In the Alliance Atlantis DVD (distributed in Canada), a "Chronological Scene Index" is available from the "Main Menu," to the right of "Set-Up," on the crossed-out "Reverse." This index provides the scenes in their true chronological order, but, apparently, each scene must be selected to be played. See more »

Connections

Referenced in The Inbetweeners: The Field Trip (2012) See more »

Soundtracks

Motherlode
Written by Chuck Hamshaw & Mark Schmidt
Published by JRM Music (ASCAP)
Courtesy of Megatrax Production Music, Inc. (1994)
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Frequently Asked Questions

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User Reviews

Confusion, uncertainty, and paranoia as an art form: possibly.
25 January 2001 | by Pseudo-geordie boySee all my reviews

If I told you the entire plot of this film it really wouldn't matter as it is an exquisite paean to the subjectivity of memory and therefore is in itself ambiguous; the ‘truth' of it is up to you. You come out of the cinema questioning yourself, your memories, your truths. Nothing in this film is as it seems, and yet paradoxically everything is as it seems. We see everything through Guy Pearce's characters' (Lenny) eyes, unfortunately he has no short-term memory so cannot form new memories. He would have already forgotten the first sentence of this review. He lives in snapshots of life; his only form of memory is his Polaroid camera, just like in the excellent German film Wintersleepers; also (partly) about a short-term memory disorder.

In this film Lenny takes snapshots to remember who people are, where he now lives, his car, everything. As you can imagine this is perfect for paranoia, suspicion, uncertainty, confusion, and betrayal. And that's exactly what you get in extreme doses. The difference between this film and Wintersleepers however is that Memento is entirely from Lenny's perspective. This therefore creates an imaginative, creatively unsurpassable film. The film begins where it should end, so far so trite, but here's the beauty, we, like Guy Pearce, learn in fragments what's going on. It is therefore perfect for those who love to second guess what's going to happen, who did what, who's doing what and why. The beauty of this film though is that my interpretation could be so different from yours, and neither of us could be sure whose interpretation is the right one; if there is a right one at all. Nothing is certain, nothing is clear. Another beauty of this film is the way it is filmed and edited. Pieces are shown a number of times with no real linear link between them, just like it would be if we ourselves had a memory disorder, and then they are cut up and edited next to things that happen either before or after it. It's just like holding ten different and linearly distinct Polaroids in your hand and having a short-term memory disorder. Excellent.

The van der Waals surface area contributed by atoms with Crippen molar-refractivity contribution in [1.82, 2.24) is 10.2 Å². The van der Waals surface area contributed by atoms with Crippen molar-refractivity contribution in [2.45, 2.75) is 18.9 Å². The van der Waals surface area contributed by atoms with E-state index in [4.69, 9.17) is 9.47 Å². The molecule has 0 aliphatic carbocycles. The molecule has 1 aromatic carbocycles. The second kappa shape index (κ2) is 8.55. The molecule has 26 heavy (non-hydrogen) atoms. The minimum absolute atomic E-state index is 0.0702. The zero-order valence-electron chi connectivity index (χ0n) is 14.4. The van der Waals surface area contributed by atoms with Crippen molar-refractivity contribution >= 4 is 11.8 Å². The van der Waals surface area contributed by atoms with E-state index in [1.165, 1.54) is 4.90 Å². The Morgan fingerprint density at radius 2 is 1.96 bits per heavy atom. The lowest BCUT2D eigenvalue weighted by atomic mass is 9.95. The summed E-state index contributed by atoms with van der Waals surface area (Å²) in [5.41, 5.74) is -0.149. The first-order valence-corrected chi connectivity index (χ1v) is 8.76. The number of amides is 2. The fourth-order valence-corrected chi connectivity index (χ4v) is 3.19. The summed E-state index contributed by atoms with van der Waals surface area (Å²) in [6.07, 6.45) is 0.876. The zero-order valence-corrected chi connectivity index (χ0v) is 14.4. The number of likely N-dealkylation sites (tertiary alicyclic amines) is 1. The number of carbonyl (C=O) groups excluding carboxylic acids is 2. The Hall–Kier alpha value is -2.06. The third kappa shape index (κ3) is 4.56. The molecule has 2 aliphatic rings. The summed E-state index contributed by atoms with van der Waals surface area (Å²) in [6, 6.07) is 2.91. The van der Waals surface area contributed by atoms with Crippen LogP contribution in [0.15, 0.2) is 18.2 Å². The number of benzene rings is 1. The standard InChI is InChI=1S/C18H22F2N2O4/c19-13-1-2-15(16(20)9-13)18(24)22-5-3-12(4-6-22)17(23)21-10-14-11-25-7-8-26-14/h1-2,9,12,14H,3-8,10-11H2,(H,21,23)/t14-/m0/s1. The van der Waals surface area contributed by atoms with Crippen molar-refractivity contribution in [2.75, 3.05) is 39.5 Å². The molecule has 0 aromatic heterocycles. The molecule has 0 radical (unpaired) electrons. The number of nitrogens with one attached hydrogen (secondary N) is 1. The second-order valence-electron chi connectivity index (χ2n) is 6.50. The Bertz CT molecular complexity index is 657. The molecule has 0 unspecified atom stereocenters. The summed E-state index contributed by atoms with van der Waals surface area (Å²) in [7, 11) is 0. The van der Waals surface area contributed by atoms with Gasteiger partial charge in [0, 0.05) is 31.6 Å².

I'm not even sure if watching it again will make things any less ambiguous, but then who cares? The ambiguity is what makes this a great film, if it wasn't so cut up, or from Lenny's perspective it would be both very short and trite; and lacking in tension, suspense and interest. But as it stands it has all three, isn't trite and says so much about humanity. Oh, and the plot? It really doesn't matter, all you need to know is that everything about this film is indicative of the subjectivity of memory, of our experiences and interpretations of all that happens to us. Nothing will seem as black and white as it did beforehand. It will make you question every memory you have, almost as much as possessing a psychology degree, as I do! So, go and see it: be confused, acknowledge the frailty of all you know to be true, and then imagine the freedom of actually being Lenny, and then the horror of having nothing, nothing but the reliance of a pen and a Polaroid camera to know who you are.